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Sources: Feds scrambling to find additional air marshals

A Secret Service agent stands guard at the White House. A source says the agency may take on air marshal duties.
A Secret Service agent stands guard at the White House. A source says the agency may take on air marshal duties.
STORY HIGHLIGHTS
  • President Obama wants more air marshals on flights
  • Effort comes after botched airline terrorist attack
  • Official: Hundreds of additional marshals could be "loaned" from other agencies
  • Some immigration agents have been previously trained to be air marshals in emergencies

Washington (CNN) -- The federal government is scrambling to find ways to comply with President Obama's order to put more air marshals on flights after a botched Christmas Day airline terrorist attack, government sources have told CNN.

Hundreds of additional marshals could be "loaned" from the Secret Service and U.S. Customs and Border Protection, a U.S. official briefed on the investigation said. Another source said marshals could be drawn from Immigration and Customs Enforcement.

Additional federal air marshals are needed for high-priority international flights, with other law enforcement personnel filling in on key domestic flights, another source noted.

There are already believed to be thousands of air marshals, though exact figures have not been made public.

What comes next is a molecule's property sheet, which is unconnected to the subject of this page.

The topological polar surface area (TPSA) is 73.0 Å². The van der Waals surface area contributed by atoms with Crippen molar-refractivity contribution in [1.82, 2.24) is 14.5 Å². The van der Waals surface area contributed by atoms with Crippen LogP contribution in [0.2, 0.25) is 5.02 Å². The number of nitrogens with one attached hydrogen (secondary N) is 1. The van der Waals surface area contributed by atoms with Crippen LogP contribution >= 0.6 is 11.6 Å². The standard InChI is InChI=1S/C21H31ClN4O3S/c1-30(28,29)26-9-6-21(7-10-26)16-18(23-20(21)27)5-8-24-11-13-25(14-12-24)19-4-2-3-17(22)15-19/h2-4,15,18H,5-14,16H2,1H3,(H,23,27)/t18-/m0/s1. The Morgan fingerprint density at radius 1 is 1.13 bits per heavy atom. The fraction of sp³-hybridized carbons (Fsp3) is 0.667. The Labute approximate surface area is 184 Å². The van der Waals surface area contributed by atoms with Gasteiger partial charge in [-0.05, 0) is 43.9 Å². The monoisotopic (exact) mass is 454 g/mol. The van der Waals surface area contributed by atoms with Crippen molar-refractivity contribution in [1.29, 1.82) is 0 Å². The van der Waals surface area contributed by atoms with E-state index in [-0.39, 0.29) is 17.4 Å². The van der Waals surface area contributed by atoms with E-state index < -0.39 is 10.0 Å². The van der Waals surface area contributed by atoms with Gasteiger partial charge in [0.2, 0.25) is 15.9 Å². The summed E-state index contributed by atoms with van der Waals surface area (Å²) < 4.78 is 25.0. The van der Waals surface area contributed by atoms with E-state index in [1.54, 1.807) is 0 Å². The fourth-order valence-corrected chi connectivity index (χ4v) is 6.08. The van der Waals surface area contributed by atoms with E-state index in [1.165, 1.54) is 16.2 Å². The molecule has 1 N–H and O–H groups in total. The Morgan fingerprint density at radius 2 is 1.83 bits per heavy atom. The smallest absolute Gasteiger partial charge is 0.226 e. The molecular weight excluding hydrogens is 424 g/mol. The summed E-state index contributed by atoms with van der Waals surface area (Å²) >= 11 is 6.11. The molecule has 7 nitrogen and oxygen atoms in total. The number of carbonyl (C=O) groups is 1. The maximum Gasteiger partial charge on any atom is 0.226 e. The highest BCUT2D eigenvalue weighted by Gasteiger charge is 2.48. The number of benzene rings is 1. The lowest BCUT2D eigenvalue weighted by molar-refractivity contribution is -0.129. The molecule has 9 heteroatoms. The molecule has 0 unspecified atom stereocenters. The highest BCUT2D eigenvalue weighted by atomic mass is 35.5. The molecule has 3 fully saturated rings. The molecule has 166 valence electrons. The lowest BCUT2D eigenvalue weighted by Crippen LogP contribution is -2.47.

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"There are discussions within [Department of Homeland Security] law enforcement agencies about adding to the capacity of the Federal Air Marshal program," a homeland security official said.

Internal notices issued Monday and Wednesday by the Department of Homeland Security ask employees to step up to train as air marshals and to serve at U.S. diplomatic posts abroad.

Obama said Tuesday that he had ordered "concrete steps to protect the American people, new screening and security for all flights, domestic and international, more explosive detection teams at airports, more air marshals on flights and deepening cooperation with international partners."

Some immigration agents have been previously trained to be air marshals in emergencies.

CNN's Abbie Boudreau, Deborah Fayerick, Jeanne Meserve and Scott Zamost contributed to this report.

 
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